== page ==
Over-capacity and under-used, aye there’s the rub

A special meeting of council on Tuesday which included invited officials from the Thames Valley District School Board did little to heal the great divide in the Pierre Elliott Trudeau French Immersion School community.

In fact, if anything, the rift has widened.

The tone was established early when manager of facility services Kevin Bushell admitted the board “mis-read the community” when dealing with overcrowding at the French Immersion school.

He then announced — and which was confirmed later that evening at the scheduled board meeting in London — an area attendance review would be undertaken beginning in the fall to be completed before the end of the year.

So, there will be no busing of senior students from the school to Port Stanley Public School to deal with severe over-crowding at the former Homedale Senior Elementary School.
Of course Don Macpherson, superintendent of student achievement at the board, made that clear two weeks ago in this corner when he advised, “For this September, we will all be at Trudeau. So, we will be left with what can we do to ease the capacity issue at Trudeau, and that’s something we are looking at.”

That’s not to say busing is off the table a year from now.

“Port Stanley is still in the mix,” stressed Bushell on Tuesday, who went on to note the board “needs to reach out to the community” to come up with the best model.Stevenson cmyk

Coun. Linda Stevenson confided that is the option she most favours, adding it’s “five or ten minutes down the road.”

Yeah, if the bus driver is a veteran of the NASCAR circuit.

Keep in mind Pierre Elliott Trudeau French Immersion School serves all of Elgin county and for some unlucky Voyageurs, that trip to Port Stanley could mean an epic 70-minute trek . . . each way.

French Immersion was by no means the sole topic of discussion.

The role of Mitch Hepburn Public School — located in a growth area of the city — was briefly on the table.

Bushell advised the board is considering a new school in the east end to take the pressure off Hepburn, whose overflow school right now is also Port Stanley.

The situation at TVDSB high schools in St. Thomas paints an entirely different picture however.

All three are in the throes of declining population and that presents a bleak future for Arthur Voaden Secondary School.

Bushell let it be known the board is looking at a new school to replace Voaden.

Joan Rymal.

Joan Rymal.

Coun. Joan Rymel questioned if that is the reason for “declining maintenance” at the facility.

To which Bushell replied, “it’s a challenging school.”

And then it was on to “the reality” of portables at city schools.

“The ministry funds students, not buildings,” advised Bushell who noted the number across the board is down to around 230 from a high of over 500 not that long ago.

He assured there is no mould in any of the portables and “we are constantly renewing them.”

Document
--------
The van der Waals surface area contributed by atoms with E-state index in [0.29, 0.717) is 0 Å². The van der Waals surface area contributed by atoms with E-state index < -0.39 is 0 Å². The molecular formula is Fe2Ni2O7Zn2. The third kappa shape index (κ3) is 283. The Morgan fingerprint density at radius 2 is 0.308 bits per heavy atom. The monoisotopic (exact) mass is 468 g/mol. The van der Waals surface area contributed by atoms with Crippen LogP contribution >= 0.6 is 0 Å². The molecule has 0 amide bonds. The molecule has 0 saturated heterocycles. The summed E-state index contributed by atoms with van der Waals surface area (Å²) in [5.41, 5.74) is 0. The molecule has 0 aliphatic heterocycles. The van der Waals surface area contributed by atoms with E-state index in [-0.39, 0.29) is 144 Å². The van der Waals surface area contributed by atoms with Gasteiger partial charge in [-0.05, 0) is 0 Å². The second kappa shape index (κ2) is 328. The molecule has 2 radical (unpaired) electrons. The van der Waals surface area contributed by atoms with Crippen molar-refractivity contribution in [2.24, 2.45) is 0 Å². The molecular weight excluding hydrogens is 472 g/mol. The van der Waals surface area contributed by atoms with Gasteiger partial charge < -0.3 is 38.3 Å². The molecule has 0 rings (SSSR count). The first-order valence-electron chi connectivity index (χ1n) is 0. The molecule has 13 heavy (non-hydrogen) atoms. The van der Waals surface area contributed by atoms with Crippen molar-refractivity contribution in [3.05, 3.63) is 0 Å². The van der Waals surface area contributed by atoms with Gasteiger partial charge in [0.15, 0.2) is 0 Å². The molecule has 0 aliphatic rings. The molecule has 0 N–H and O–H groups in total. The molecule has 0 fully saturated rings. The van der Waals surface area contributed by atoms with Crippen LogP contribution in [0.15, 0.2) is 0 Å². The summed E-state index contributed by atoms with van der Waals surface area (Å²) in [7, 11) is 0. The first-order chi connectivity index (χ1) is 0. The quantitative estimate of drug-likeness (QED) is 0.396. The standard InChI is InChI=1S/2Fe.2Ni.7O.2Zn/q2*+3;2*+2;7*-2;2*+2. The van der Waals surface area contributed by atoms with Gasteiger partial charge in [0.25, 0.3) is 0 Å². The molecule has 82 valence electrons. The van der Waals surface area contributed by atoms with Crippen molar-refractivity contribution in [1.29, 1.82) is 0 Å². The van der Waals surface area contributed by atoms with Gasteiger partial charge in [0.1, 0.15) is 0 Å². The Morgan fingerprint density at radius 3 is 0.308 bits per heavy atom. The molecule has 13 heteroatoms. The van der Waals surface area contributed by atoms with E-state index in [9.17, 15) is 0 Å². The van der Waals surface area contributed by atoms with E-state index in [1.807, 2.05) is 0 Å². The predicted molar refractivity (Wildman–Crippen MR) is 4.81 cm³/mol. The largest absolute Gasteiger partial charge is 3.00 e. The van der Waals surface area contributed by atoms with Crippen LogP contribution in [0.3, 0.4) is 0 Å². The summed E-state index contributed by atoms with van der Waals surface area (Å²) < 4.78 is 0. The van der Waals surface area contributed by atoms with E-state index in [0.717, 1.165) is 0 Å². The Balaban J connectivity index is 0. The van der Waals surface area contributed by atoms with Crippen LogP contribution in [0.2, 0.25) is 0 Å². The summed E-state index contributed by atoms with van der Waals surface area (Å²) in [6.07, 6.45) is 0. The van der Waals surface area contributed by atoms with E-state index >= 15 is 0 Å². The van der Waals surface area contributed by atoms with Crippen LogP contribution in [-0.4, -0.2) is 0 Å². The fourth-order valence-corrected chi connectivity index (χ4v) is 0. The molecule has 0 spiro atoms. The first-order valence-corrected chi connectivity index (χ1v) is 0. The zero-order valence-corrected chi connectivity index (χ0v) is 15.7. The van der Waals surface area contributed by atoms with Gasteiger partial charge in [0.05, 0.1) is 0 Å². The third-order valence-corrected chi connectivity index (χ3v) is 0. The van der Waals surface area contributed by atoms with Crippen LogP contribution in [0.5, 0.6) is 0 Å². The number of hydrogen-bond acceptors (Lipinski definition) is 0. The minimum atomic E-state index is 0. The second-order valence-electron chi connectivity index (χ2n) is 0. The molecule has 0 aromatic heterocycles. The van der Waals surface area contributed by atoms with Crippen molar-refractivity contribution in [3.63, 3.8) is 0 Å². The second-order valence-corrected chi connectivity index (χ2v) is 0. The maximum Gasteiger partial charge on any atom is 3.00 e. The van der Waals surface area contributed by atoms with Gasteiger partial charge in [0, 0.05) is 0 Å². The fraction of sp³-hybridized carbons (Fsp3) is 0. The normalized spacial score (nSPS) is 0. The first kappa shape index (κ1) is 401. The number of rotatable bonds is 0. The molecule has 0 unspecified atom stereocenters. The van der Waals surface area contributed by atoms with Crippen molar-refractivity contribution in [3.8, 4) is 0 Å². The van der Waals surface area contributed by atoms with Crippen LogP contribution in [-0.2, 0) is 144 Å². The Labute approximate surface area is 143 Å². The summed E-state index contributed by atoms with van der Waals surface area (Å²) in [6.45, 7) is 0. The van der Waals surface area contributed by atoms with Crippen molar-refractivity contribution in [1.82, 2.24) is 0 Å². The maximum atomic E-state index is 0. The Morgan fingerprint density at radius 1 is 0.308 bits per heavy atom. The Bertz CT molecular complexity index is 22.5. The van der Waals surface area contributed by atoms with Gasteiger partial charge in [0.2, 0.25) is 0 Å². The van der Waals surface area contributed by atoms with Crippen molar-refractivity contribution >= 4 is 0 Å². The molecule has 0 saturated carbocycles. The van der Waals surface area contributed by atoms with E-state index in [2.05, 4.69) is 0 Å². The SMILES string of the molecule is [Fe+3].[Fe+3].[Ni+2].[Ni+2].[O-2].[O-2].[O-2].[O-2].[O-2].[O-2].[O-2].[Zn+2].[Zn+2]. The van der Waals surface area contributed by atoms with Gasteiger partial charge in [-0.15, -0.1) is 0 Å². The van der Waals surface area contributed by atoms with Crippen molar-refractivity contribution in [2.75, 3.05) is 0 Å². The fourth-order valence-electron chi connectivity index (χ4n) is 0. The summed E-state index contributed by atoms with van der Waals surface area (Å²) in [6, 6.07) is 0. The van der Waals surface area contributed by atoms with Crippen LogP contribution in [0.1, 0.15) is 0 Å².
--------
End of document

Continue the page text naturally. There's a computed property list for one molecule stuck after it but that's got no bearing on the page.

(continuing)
With 11 of the creatures at Pierre Elliott Trudeau, when can we see a decline in that population, wondered Stevenson.

“I’m confident there will be a solution in the fall,” stressed Bushell, “with the byproduct the portables will be gone.”

However, he added it is more difficult to get ministry funding for a “program school” like Pierre Elliott Trudeau.

And, it is difficult to add on to the French Immersion school when there is empty space in Port Stanley, Bushell cautioned.

Do you get the impression the available options this fall may be very, very limited and not likely to be embraced by the entire school populace?


At Tuesday’s council meeting, members will receive a letter from Ruth Tisdale, Thames Valley District School Board chairwoman, dealing with improving safety in school zones.

Tisdale is asking the city to explore the possibility of lowering the speed limit to 30 km/h in school zones “to ensure the safety of all students and their families.”

If you have driven through these zones as students make their way to school and upon exiting in the afternoon you know many motorists — including drivers of city vehicles — pay no attention to the reduced speed limits already in effect.

And forget the parking restrictions, with the worst offenders parents dropping off or picking up their kids and — in the process — creating dangerous situations.


In addition to the inevitability of taxes, two things remain constant in this life: garbage and death.

Bob McCaig

Bob McCaig

With the former, we have in our midst a waste management wizard in Bob McCaig.

Is it possible Mr. McCaig may have aspirations to dabble in the second constant?

Could he be the financial backer behind the St. Thomas Cemetery Company’s plan to open a crematorium at a cost of $1 million or so?

It’s a bold undertaking to generate much-needed revenue for the company that operates West Avenue Cemetery and South Park Cemetery, where the crematorium would be located.

Is the possibility of McCaig’s financial involvement the reason some members of council are playing hardball with St. Thomas Cemetery Company manager Lesley Buchanan?

And surely this couldn’t be any sort of personal clash between Mayor Heather Jackson and McCaig, could it?

Has there been previous bad blood between these two?


Glanworth overpass

Glanworth overpass

“They’re not acknowledging the concerns that we’ve raised and they’re not coming up with viable solutions for some of the problems that we’ve made them aware of.”

Jeff Cook, the owner and operator of Mapleview Farms, on the Ministry of Transportation’s plan to demolish the Glanworth Drive overpass at Highway 401.

City Scope appears Saturday in the Times-Journal. Questions and comments may be emailed to ian.mccallum@sunmedia.ca.

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